- Bend your knees (but not too much) and hold your legs together. This way both of your legs will touch the ground simultaneously, and the impact will be weaker. Additionally, try to land on the tips of your toes to absorb the force of the impact. You will most likely break your legs, but this is the lesser of two evils. Don’t do the following: don’t land on straight legs, don’t spread them apart, and don’t land on one leg thinking that you’ll save the other this way.
- While you’re falling, cover your head with your arms. At the moment your feet touch the concrete (in the worst case scenario) or the dirt (which is better), you’ll probably bounce a bit and then fall. So, try to fall on your side. Your arms around your head will protect it from the impact.
- If you survived, you are lucky. Now lie still, don’t move, and wait for help.
If you fall from an airplane
It will take you about 3-6 minutes to fall from the height of 33,000 feet, and the fall itself will have the speed of 120 miles per hour. Unfortunately, the chances of surviving are incredibly slim, but it’s still worth trying to save your life.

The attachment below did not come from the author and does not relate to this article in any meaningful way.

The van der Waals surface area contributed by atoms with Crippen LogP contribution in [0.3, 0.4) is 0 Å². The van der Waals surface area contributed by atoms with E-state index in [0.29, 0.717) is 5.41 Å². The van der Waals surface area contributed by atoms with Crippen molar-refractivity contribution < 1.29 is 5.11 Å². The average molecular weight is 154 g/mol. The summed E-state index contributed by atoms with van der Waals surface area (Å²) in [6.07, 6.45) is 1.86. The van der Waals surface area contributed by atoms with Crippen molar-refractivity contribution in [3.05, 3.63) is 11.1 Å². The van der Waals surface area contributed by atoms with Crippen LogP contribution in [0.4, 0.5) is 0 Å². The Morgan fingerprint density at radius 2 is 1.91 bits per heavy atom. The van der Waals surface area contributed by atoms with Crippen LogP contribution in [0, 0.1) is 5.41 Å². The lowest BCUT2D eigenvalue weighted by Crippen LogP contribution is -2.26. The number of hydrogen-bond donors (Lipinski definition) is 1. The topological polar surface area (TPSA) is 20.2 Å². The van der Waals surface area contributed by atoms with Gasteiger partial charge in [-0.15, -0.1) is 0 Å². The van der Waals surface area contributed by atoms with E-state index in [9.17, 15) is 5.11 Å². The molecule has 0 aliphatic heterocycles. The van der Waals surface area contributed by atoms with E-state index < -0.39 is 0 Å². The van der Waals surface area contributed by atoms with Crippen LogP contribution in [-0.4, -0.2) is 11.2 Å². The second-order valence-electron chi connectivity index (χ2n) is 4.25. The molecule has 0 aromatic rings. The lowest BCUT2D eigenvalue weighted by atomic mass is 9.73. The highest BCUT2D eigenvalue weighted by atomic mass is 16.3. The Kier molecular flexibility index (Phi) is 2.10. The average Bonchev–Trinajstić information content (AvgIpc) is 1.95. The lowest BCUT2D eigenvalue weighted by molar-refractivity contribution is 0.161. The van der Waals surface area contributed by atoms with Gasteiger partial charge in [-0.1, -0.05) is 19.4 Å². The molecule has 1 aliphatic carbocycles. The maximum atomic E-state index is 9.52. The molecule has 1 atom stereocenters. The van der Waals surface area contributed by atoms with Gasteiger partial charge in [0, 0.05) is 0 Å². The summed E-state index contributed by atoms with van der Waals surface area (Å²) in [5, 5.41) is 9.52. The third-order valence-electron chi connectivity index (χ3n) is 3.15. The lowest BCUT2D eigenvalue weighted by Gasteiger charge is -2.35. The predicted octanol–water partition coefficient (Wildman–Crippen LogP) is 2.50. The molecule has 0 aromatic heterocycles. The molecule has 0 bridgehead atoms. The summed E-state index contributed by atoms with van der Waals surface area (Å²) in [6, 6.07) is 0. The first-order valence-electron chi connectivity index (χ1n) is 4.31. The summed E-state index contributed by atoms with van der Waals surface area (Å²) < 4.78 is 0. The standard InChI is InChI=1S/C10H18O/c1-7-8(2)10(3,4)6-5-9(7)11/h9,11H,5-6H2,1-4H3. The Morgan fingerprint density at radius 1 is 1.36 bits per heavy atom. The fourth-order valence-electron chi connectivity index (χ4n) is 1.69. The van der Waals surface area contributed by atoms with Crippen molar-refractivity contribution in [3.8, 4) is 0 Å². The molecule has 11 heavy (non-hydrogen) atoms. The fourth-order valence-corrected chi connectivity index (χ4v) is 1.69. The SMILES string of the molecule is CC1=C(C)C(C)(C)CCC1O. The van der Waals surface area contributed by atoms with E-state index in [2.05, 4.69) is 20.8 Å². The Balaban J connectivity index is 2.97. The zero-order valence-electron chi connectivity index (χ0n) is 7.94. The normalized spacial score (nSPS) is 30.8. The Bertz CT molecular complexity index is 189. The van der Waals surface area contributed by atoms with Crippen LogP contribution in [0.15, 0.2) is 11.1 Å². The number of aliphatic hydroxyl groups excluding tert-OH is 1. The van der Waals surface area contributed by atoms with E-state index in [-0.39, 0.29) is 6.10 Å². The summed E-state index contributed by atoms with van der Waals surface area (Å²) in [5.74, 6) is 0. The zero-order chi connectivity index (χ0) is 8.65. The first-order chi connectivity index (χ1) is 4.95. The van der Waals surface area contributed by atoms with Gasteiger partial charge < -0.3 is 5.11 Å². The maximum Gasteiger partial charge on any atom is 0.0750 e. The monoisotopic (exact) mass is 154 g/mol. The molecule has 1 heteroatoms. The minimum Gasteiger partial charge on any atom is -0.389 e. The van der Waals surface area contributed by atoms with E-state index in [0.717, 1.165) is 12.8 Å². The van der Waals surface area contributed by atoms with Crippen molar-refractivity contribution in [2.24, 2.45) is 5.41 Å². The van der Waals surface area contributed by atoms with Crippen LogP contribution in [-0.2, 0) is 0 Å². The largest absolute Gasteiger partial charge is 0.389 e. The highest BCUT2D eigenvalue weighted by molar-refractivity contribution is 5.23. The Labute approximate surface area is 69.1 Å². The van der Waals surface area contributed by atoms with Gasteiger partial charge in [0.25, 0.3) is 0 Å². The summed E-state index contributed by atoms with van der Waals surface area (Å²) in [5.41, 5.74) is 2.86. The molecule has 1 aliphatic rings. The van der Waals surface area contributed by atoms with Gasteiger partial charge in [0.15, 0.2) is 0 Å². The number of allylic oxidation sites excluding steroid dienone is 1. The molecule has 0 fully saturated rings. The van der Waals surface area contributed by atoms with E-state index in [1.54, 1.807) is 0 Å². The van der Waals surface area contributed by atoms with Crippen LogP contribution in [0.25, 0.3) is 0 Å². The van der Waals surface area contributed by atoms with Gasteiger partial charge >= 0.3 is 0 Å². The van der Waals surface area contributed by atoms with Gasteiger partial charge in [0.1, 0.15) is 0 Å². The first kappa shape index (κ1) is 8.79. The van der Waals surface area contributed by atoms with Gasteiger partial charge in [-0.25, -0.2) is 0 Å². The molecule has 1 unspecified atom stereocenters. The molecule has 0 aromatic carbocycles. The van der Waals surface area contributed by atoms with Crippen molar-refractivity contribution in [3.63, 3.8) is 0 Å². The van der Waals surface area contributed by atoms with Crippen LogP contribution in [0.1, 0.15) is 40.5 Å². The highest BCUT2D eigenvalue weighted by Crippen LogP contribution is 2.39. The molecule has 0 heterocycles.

- First of all, keep in mind that people who managed to survive sat in the tail part of the plane.
- So, if something happens to your plane, like it explodes or starts falling into pieces right in the air: first, you’ll hear a deafening roar and feel blistering cold as it begins to fall. There’s very littleoxygen at these heights, so you’ll probably pass out. However, when you descend to the lower layers of the atmosphere, you might regain consciousness.
- Try to curl up in your seat or climb on some wreckage; this will increase your chances for survival. This is what Larisa Savitskaya, a woman from the USSR who stayed alive after falling from a height of 3 miles, said about the plane crash she became the victim of: